Combining a convolutional neural network with routine ECGs detected low ejection fraction, a signpost for Asymptomatic left ventricular systolic dysfunction
John Halamka, M.D., president, Mayo Clinic Platform, and Paul Cerrato, senior research analyst and communications specialist, Mayo Clinic Platform, wrote this article.
Asymptomatic left ventricular systolic dysfunction (ALVSD) may not be the most familiar disorder in medicine, but it nonetheless increases a patient’s risk of heart failure and death. Unfortunately, ALVSD is not that easily detected. Characterized by low ejection fraction (EF) — a measure of how much blood the heart pumps out during each contraction — it’s readily diagnosed with an echocardiogram. But because the procedure is expensive, it’s not recommended as routine screening for the general public. A recently developed AI-enhanced algorithm that’s used in conjunction with an ECG can identify low EF, one of many advances that will eventually make machine learning an essential part of every clinician’s “tool kit.”
The new algorithm, a joint effort between several of Mayo Clinic’s clinical departments and Mayo Clinic Platform, was published online by Nature Medicine. The EAGLE trial included over 22,000 patients, divided into intervention and control groups and managed by 358 clinicians from 45 clinics and hospitals. The algorithm/ECG was used to evaluate patients in both groups but only those clinicians allocated to the intervention arm had access to the AI results when deciding whether or not to order an echocardiogram. In the final analysis, 49.6% of patients whose physicians had access to the AI data underwent echocardiography, compared to only 38.1% (Odds ratio 1.63, P< 0.001). Xiaoxi Yao, with the Kern Center for the Science of Health Care Delivery, Mayo Clinic, and associates reported that “the intervention increased the diagnosis of low EF in the overall cohort (1.6% in the control arm versus 2.1% in the intervention arm) and among those who were identified as having a high likelihood of low EF.” Using the AI tool enabled primary care physicians to increase the diagnosis of low EF overall by 32% when compared to the diagnosis rate among patients who received usual care. In absolute terms, for every 1,000 patients screened, the AI system generated five new diagnoses of low EF compared to usual care.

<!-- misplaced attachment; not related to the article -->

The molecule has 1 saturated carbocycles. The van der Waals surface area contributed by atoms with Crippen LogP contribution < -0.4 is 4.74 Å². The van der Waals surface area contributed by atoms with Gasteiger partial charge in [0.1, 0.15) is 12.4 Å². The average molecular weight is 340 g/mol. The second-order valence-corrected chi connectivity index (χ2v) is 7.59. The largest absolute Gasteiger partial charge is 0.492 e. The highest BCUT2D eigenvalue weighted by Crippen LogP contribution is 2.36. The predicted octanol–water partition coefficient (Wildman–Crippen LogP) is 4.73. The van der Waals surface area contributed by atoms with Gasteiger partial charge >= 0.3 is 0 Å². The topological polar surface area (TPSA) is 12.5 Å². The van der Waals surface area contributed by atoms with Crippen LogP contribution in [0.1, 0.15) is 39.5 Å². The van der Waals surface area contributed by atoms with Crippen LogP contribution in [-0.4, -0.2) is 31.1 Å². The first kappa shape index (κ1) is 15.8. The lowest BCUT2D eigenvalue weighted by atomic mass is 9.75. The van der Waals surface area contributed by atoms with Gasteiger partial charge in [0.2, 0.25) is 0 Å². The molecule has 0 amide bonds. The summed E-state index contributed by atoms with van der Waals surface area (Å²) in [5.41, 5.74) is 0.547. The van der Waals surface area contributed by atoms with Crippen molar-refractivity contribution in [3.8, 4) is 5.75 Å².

Earlier research on the neural network used to create the AI tool had shown that it’s supported by strong evidence. A growing number of thought leaders in medicine have criticized the rush to generate AI-based algorithms because many lack a solid scientific foundation required to justify their use in direct patient care. Among the criticisms being leveled at AI developers are concerns about algorithms derived from a dataset that is not validated with a second, external dataset, overreliance on retrospective analysis, lack of generalizability, and various types of bias, issues that we discuss in The Digital Reconstruction of Healthcare. The EAGLE trial investigators addressed many of these concerns by testing its algorithm on more than one patient cohort. An earlier study used the tool on over 44,000 Mayo Clinic patients to train the convolutional neural network and then tested it again on an independent group of nearly 53,000 patients. And while this study was retrospective in design, other studies have confirmed the algorithm’s value in clinical practice by using a prospective design. The most recent study, cited at the beginning of our blog, was not only prospective in nature, it was also pragmatic, which reflects the real world in which clinicians practice. Traditional randomized controlled trials consume a lot of resources, take a long time to conduct, and usually include a long list of inclusion and exclusion criteria for patients to meet. The EAGLE trial, on the other hand, was performed among patients in everyday practice.